Of course I see some friends one at a time for a quick brew or even one of those coveted posh breakfasts (they’re actually my favourite). Even better than that is seeing friends who live far away, and you travel to get together for 24 hours or more. Now that is a full-on friendship binge.

In preparation for such an indulgent appointment I find myself making a mental agenda of things I need to ask them about. Who am I kidding? I sometimes write an actual agenda of topics. I never wear Carrie-style posh heels, but I do add a bit of lippy because it feels like a special ‘date’.

Time always flies as I try to tick off my agenda as we tangent off to a million topics eventually returning to the original thread after musing “…why are we talking about fridges anyway?”. And we’re usually both clock-watching to make sure we’re not getting dangerously close to missing our next allotted commitment, which we can of course still get to on time if the waiter brings the bill and the card machine RIGHT NOW.

But seeing my Girl Gang is important to me, and that’s why I Binge Friend when we eventually meet. I want to drink in as much as I can and soak up their stories and the wonderful flow of easy conversation, jokey insults and safe judgement of others.

And the added beauty of Binge Friending is that, just like binge drinking, there are usually lots more messages the morning after, to thank everyone for a lovely evening and to comment on our favourite memories and funny stories. But there’s never anyone saying ‘never again’. Unless of course that Clare was in charge of pouring the wine!

Saturday night out: a 20 minute countdown

I had a shocking realisation the other day, that I no longer listen to music when I’m getting ready for a night out. I dismissed it fairly quickly as we don’t have a radio / music player in our bedroom. But then I thought about it some more. It wasn’t just an absence of music – my routine for ‘getting ready’ has evolved almost beyond recognition.

Back in the day, and I’m talking at least a decade ago, getting ready was part of the fun of a night out. It would shape my whole Saturday. I might head into town to buy a new top, or eyeliner, or nail varnish. It was not uncommon for me to make sure I was home for a nap around 4pm so that I could have an hour or two in bed before having another hour or two to get ready.

As I wrote that I just stopped in my tracks and realised that I used to feel the need for a nap even then. And I would have one! Not to catch up on precious, lost sleep, but to pre-charge my dancing batteries.

Batteries fully charged I would start a new phase: getting ready to get ready. Before actually getting ready, I’d decide which CD to listen to, test out a choice of outfits and shoes, decide if I would I have wine or vodka later. All that is assuming I was alone. There would be additional elements if any girlfriends were coming round to get ready with me. Then we’d be treating the CD player like a juke box while comparing latest make-up, perfume and trying to make different sized feet fit into each others shoes.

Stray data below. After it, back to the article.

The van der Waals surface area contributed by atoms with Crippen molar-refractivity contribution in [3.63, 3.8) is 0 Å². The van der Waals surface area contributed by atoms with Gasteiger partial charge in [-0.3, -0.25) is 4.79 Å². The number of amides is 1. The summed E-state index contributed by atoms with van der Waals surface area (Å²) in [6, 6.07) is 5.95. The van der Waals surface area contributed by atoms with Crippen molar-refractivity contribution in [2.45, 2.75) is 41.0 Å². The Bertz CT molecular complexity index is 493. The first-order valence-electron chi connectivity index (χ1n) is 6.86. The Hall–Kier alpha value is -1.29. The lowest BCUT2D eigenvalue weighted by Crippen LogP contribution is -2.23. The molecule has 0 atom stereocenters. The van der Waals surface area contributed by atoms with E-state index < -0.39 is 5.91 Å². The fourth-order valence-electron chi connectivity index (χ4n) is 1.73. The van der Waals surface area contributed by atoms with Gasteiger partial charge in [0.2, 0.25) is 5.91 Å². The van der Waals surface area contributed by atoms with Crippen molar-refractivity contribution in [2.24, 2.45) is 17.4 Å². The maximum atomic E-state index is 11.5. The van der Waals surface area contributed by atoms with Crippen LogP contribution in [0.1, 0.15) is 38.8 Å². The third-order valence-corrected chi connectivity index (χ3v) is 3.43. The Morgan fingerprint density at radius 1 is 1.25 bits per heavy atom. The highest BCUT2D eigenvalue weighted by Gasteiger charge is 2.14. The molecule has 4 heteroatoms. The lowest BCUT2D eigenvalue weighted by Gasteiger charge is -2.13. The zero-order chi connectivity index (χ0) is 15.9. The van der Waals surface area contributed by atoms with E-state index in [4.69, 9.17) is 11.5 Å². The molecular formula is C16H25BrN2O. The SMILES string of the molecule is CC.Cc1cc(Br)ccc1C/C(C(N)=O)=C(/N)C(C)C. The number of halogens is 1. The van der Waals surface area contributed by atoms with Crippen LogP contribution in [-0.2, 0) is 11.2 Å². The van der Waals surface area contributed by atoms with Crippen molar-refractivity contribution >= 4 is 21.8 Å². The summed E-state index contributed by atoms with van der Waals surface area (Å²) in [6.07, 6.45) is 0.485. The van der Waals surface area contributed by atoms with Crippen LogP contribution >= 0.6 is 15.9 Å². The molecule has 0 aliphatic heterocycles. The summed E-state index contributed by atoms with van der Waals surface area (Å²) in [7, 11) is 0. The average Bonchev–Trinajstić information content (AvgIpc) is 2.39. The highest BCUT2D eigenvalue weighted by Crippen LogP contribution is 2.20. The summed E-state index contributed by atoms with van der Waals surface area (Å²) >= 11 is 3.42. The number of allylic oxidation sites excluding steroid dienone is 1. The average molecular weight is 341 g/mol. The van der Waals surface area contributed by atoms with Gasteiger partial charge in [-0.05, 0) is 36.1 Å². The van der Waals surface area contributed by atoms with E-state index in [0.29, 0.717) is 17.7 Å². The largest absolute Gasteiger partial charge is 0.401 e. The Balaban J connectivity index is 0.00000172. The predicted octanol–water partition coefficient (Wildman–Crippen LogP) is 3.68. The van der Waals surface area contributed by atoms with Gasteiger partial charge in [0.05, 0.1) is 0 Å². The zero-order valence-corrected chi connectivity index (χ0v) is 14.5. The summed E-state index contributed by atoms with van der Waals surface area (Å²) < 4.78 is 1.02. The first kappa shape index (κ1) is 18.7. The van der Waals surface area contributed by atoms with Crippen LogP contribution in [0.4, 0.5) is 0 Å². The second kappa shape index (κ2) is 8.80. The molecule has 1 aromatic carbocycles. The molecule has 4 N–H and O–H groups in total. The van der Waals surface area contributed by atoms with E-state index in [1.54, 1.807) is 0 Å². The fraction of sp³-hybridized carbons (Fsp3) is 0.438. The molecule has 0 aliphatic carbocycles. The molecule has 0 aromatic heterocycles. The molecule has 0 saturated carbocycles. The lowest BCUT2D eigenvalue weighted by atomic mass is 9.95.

Getting ready was an event in itself.

No longer. Now I reckon I can do it in 20 minutes. It goes like this…

Preparation: I will have washed my hair in the morning, because my hair is just as unbalanced as I am and requires at least two hours to calm down after being washed. A ruffle and a bit of frizz-calming wax is all the attention it gets.

T-20 mins: Quick shower, avoiding getting my head wet. In the unlikely event that I have worn make-up during the day, I might wash it off. But if I’m super lazy, (and I’m a little ashamed to admit this) I will just put a bit more over the top.

T-15: Make-up. As I wear exactly the same make-up all the time, it’s a pretty straight forward routine and I could do it in my sleep. A recent purchase has got me excited though – glittery eye power I can put over my plain beige eye-shadow, and voila… I have achieved that day-to-night transition that apparently every woman dreams of. I am a Disco Diva, no matter that there are no discos any more.

T-8: Get dressed. Choose one of the sets of still-quite-nice underwear from my drawer (easy as I only have two). Skim passed the dress choices – its not anyone’s birthday. So it’s either The Good Jeans or The Black Trousers and one of three tops that haven’t yet been down-graded to work wear. I spend 10 seconds wondering what I wore last time I saw whoever I’m meeting, and then remember that unless it’s a yellow, polkadot, bat-wing dress, no-one actually remembers.

T-3: Ask my husband if I should wear the black shoes or the black boots. I like to involve him. He does the same for me. Neither of us listen and we make our own choices anyway.

T-1: Coat on, and THEN, realise that my nail varnish is appalling and quickly paint another coat over the top.

Time to go.

T+1: Taxi is waiting as I try to load all my make-up into my handbag, without smudging my nails (knowing this is a pointless exercise as once I’ve had that first glass I’m past caring. I’m too lazy to even take my bag to the toilets, never mind actually reapply any make-up).

My ‘happy’ at the end of all this though is that I’m out. That’s the point. Whether I’m out with my husband, friends or a few random strangers, I’m confident enough to know that my sparkling conversation and wit can outshine my new eye-shadow. And if I’ve got that wrong, there’s always the wine and my best friend… Jack Daniels.